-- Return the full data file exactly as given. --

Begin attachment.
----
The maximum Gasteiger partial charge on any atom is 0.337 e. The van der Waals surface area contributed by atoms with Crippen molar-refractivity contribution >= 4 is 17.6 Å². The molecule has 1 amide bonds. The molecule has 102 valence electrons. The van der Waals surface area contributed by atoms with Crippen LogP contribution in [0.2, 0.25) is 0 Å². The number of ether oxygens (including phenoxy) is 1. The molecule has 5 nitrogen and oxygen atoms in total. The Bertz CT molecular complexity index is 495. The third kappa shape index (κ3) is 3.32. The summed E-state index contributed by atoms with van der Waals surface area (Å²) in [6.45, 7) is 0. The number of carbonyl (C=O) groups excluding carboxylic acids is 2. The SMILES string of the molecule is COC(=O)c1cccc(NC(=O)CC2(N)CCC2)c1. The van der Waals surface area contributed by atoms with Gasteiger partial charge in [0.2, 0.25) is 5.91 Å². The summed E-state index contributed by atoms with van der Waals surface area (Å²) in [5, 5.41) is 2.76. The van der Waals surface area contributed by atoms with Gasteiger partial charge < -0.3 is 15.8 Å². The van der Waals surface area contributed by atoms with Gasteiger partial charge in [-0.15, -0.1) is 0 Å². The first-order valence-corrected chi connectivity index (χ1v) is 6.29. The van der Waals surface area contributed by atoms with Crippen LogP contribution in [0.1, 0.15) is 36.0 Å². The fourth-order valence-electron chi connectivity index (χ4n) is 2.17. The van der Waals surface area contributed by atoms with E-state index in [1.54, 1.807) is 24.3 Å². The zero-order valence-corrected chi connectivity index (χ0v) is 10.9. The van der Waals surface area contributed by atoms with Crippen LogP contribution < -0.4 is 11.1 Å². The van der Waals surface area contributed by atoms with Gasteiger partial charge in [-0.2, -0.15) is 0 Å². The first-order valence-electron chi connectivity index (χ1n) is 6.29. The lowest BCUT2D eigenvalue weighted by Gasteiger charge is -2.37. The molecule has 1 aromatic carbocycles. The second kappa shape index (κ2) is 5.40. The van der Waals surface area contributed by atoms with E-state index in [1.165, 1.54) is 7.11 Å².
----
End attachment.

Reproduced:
The maximum Gasteiger partial charge on any atom is 0.337 e. The van der Waals surface area contributed by atoms with Crippen molar-refractivity contribution >= 4 is 17.6 Å². The molecule has 1 amide bonds. The molecule has 102 valence electrons. The van der Waals surface area contributed by atoms with Crippen LogP contribution in [0.2, 0.25) is 0 Å². The number of ether oxygens (including phenoxy) is 1. The molecule has 5 nitrogen and oxygen atoms in total. The Bertz CT molecular complexity index is 495. The third kappa shape index (κ3) is 3.32. The summed E-state index contributed by atoms with van der Waals surface area (Å²) in [6.45, 7) is 0. The number of carbonyl (C=O) groups excluding carboxylic acids is 2. The SMILES string of the molecule is COC(=O)c1cccc(NC(=O)CC2(N)CCC2)c1. The van der Waals surface area contributed by atoms with Gasteiger partial charge in [0.2, 0.25) is 5.91 Å². The summed E-state index contributed by atoms with van der Waals surface area (Å²) in [5, 5.41) is 2.76. The van der Waals surface area contributed by atoms with Gasteiger partial charge < -0.3 is 15.8 Å². The van der Waals surface area contributed by atoms with Gasteiger partial charge in [-0.15, -0.1) is 0 Å². The first-order valence-corrected chi connectivity index (χ1v) is 6.29. The van der Waals surface area contributed by atoms with Crippen LogP contribution in [0.1, 0.15) is 36.0 Å². The fourth-order valence-electron chi connectivity index (χ4n) is 2.17. The van der Waals surface area contributed by atoms with E-state index in [1.54, 1.807) is 24.3 Å². The zero-order valence-corrected chi connectivity index (χ0v) is 10.9. The van der Waals surface area contributed by atoms with Crippen LogP contribution < -0.4 is 11.1 Å². The van der Waals surface area contributed by atoms with Gasteiger partial charge in [-0.2, -0.15) is 0 Å². The first-order valence-electron chi connectivity index (χ1n) is 6.29. The lowest BCUT2D eigenvalue weighted by Gasteiger charge is -2.37. The molecule has 1 aromatic carbocycles. The second kappa shape index (κ2) is 5.40. The van der Waals surface area contributed by atoms with E-state index in [1.165, 1.54) is 7.11 Å².